Stone v. Social Security Administration Commissioner
MEMORANDUM OPINION Signed by Honorable Barry A. Bryant on February 28, 2011. (sh)
Stone v. Social Security Administration Commissioner
IN THE UNITED STATES DISTRICT COURT WESTERN DISTRICT OF ARKANSAS HARRISON DIVISION FRANCIS STONE vs. Civil No. 3:09-cv-03069 DEFENDANT PLAINTIFF
MICHAEL J. ASTRUE Commissioner, Social Security Administration MEMORANDUM OPINION
Francis Stone ("Plaintiff") brings this action pursuant to § 205(g) of Title II of the Social Security Act ("The Act"), 42 U.S.C. § 405(g) (2010), seeking judicial review of a final decision of the Commissioner of the Social Security Administration ("SSA") denying his application for Disability Insurance Benefits ("DIB") under Title II of the Act. The parties have consented to the jurisdiction of a magistrate judge to conduct any and all proceedings in this case, including conducting the trial, ordering the entry of a final judgment, and conducting all post-judgment proceedings. ECF No. 6.1 Pursuant to this authority, the Court issues this memorandum opinion and orders the entry of a final judgment in this matter. 1. Background: Plaintiff filed an application for DIB on September 30, 2005. (Tr. 10, 83). In his application, Plaintiff alleged he was disabled due to Meniere's Disease2, ulcerative colitis, and a pre-cancerous condition. (Tr. 83, 93-94). Plaintiff alleged an onset date of January 1, 1995. (Tr. 10, 83). This application was denied initially and again upon reconsideration. (Tr. 20-21).
The docket numbers for this case are referenced by the designation "ECF No. ____" The transcript pages for this case are referenced by the designation "Tr." "Meniere's Disease" is "an inner ear disorder that produces vertigo, fluctuating sensorineural hearing loss, and tinnitus." The Merck Manual 794 (18th ed. 2006).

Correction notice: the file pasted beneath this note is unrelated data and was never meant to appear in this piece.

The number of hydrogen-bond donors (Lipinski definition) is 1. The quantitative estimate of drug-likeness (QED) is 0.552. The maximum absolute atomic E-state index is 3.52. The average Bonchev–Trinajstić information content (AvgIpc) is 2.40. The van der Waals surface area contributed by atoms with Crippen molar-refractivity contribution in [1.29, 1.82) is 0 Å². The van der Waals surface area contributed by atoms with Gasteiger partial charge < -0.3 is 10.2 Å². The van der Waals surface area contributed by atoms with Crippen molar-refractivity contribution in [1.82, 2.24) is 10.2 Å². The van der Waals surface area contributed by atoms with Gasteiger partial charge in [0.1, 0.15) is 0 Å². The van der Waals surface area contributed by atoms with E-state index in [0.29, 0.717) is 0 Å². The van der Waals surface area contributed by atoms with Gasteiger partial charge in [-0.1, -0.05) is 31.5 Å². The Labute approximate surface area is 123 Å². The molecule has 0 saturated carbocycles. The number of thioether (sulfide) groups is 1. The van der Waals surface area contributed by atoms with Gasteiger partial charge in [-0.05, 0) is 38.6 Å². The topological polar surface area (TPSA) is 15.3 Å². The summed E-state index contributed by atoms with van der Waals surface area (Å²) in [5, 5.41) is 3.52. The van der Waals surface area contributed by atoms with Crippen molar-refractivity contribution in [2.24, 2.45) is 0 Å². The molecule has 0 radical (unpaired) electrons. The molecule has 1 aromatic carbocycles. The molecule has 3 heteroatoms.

Thereafter, Plaintiff requested an administrative hearing on his application, and this hearing request was granted. (Tr. 19, 22-27). An administrative hearing was held on June 19, 2007 in Harrison, Arkansas. (Tr. 504-535). Plaintiff was present and was represented by counsel, Frederick Spencer, at this hearing. Id. Plaintiff, a witness for Plaintiff, and Vocational Expert ("VE") Tanya Owen testified at this hearing. Id. On the date of this hearing, Plaintiff was sixty-one (61) years old, which is defined as a "person of advanced age" under 20 C.F.R. § 404.1563(e) (2008)3, and had completed high school. (Tr. 508). On September 13, 2007, the ALJ entered an unfavorable decision denying Plaintiff's application for DIB. (Tr. 10-18). In this decision, the ALJ determined Plaintiff met the insured status requirements of the Act through September 30, 1997. (Tr. 12, Finding 1). The ALJ determined Plaintiff had not engaged in Substantial Gainful Activity ("SGA") from his alleged onset date of January 1, 1995 through his date last insured of September 30, 1997. (Tr. 12, Finding 2). The ALJ determined Plaintiff had the following severe impairments: sensorineural hearing loss and Meniere's disease. (Tr. 12-14, Finding 3). The ALJ also determined none of Plaintiff's impairments, singularly or in combination, met the Listing of Impairments in Appendix 1 to Subpart P of Regulations No. 4 ("Listings"). (Tr. 14, Finding 4). In this decision, the ALJ evaluated Plaintiff's subjective complaints and determined his RFC. (Tr. 14-16, Finding 5). First, the ALJ evaluated Plaintiff's subjective complaints and found his claimed limitations were not entirely credible. (Tr. 14-16). Second, the ALJ determined, based upon his review of Plaintiff's subjective complaints, the hearing testimony, and the evidence in the record,